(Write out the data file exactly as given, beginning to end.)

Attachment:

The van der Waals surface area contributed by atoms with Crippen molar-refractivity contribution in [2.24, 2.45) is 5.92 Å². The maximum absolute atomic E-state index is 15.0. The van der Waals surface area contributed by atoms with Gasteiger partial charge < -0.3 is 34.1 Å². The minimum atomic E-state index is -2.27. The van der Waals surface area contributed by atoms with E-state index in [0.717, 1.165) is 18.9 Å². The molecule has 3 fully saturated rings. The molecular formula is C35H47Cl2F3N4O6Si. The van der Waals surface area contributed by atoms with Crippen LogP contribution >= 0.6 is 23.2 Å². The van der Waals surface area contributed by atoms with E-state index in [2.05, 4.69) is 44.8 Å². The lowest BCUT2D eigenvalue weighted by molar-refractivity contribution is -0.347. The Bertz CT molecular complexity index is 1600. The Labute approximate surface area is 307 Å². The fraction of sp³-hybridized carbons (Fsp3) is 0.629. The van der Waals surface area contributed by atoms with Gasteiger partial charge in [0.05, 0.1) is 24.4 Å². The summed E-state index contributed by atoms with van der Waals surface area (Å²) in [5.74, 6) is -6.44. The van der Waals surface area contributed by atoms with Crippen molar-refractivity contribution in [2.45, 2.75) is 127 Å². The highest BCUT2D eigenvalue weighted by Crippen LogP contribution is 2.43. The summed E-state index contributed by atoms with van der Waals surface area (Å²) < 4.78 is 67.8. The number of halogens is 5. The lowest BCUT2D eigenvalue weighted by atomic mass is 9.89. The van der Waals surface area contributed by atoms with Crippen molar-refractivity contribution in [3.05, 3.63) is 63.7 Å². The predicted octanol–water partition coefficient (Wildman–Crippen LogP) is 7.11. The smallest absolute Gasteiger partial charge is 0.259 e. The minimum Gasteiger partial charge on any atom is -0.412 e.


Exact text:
The van der Waals surface area contributed by atoms with Crippen molar-refractivity contribution in [2.24, 2.45) is 5.92 Å². The maximum absolute atomic E-state index is 15.0. The van der Waals surface area contributed by atoms with Gasteiger partial charge < -0.3 is 34.1 Å². The minimum atomic E-state index is -2.27. The van der Waals surface area contributed by atoms with E-state index in [0.717, 1.165) is 18.9 Å². The molecule has 3 fully saturated rings. The molecular formula is C35H47Cl2F3N4O6Si. The van der Waals surface area contributed by atoms with Crippen LogP contribution >= 0.6 is 23.2 Å². The van der Waals surface area contributed by atoms with E-state index in [2.05, 4.69) is 44.8 Å². The lowest BCUT2D eigenvalue weighted by molar-refractivity contribution is -0.347. The Bertz CT molecular complexity index is 1600. The Labute approximate surface area is 307 Å². The fraction of sp³-hybridized carbons (Fsp3) is 0.629. The van der Waals surface area contributed by atoms with Gasteiger partial charge in [0.05, 0.1) is 24.4 Å². The summed E-state index contributed by atoms with van der Waals surface area (Å²) in [5.74, 6) is -6.44. The van der Waals surface area contributed by atoms with Crippen molar-refractivity contribution in [2.45, 2.75) is 127 Å². The highest BCUT2D eigenvalue weighted by Crippen LogP contribution is 2.43. The summed E-state index contributed by atoms with van der Waals surface area (Å²) < 4.78 is 67.8. The number of halogens is 5. The lowest BCUT2D eigenvalue weighted by atomic mass is 9.89. The van der Waals surface area contributed by atoms with Crippen molar-refractivity contribution in [3.05, 3.63) is 63.7 Å². The predicted octanol–water partition coefficient (Wildman–Crippen LogP) is 7.11. The smallest absolute Gasteiger partial charge is 0.259 e. The minimum Gasteiger partial charge on any atom is -0.412 e.